Cabinet Clears Siemens Bid for Potanin Firm

bloombergRussian media had said that Putin was against the deal due to defense concerns.
The government said Thursday that it fully supported a bid by Germany's Siemens to buy a controlling stake in turbine maker Power Machines (Siloviye Mashiny).

Siemens, which already has a 5 percent stakes, needs a go-ahead from the government to buy an additional 71 percent, because Power Machines makes military equipment.

"I assess this as positive investment that the state needs to support and which will seriously boost Russia's exports of hi-tech products," Finance Minister Alexei Kudrin said at a Cabinet meeting.

But it was still unclear when the deal could take place, because it could take weeks for the Federal Anti-Monopoly Service to approve it.

Siemens' bid comes at a time that investors are concerned about Russia's investment climate amid a continuing dispute between the Kremlin and oil major Yukos, which analysts say is politically motivated.

Prime Minister Mikhail Fradkov, also addressing the Cabinet meeting, said the government needed to agree on how much they were prepared to sell in Power Machines.

"We need to find a certain compromise here related to Siemens' stake in this project ... Power Machines is consulting with the government as to how much," Fradkov said.

Russian media have reported that President Vladimir Putin is categorically against Siemens taking a stake in Power Machines because of the defense link.

But analysts have said it is unlikely Siemens would pursue the deal if it did not have strong political backing. The deal came to light after the early July visit of German Chancellor Gerhard Schroder, who has good personal ties with Putin.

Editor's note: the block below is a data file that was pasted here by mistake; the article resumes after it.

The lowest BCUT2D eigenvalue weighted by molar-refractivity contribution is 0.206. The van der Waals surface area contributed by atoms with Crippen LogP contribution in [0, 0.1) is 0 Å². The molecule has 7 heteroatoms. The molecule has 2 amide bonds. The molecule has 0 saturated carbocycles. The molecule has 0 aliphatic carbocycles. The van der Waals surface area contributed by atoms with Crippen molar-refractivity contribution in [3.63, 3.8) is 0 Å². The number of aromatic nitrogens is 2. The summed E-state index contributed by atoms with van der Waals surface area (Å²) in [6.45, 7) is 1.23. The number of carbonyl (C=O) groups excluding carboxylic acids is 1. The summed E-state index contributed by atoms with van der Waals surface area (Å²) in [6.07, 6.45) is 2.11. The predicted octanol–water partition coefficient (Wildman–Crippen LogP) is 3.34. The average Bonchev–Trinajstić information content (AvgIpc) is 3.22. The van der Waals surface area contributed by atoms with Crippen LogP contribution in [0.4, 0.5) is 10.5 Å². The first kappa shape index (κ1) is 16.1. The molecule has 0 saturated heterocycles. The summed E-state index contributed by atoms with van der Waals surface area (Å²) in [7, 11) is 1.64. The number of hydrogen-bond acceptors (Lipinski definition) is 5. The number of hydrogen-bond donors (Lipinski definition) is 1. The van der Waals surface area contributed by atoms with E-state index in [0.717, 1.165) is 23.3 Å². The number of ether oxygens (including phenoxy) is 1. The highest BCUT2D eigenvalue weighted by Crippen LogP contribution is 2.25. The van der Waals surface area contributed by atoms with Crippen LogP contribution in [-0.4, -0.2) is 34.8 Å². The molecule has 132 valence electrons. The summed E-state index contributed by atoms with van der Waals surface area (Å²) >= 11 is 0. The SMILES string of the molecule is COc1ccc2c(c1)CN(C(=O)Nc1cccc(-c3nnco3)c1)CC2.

Power Machines -- controlled by metals billionaire Vladimir Potanin -- had previously been expected to merge with Russian machinery giant OMZ but then received Siemens' offer earlier this month.

The government's verbal go-ahead Thursday sent OMZ shares down 13.81 percent to $5.99 on Moscow's RTS exchange.

Power Machines general director Yevgeny Yakovlev, who also attended the Cabinet meeting, looked delighted.

"I not only fully support Siemens' bid ... but also want to actively push it forward," he said.

"I want to establish a production and technical center based on Power Machines and serve markets in Russia, former Soviet countries and most probably Asia."

Siemens' business in Russia is currently worth more than 1 billion euros ($1.2 billion) per year, or just over 1 percent of the engineering conglomerate's total revenues.

Last week, Siemens asked the Anti-Monopoly Service to approve its bid, but the watchdog said it could take 50 days to make a final decision.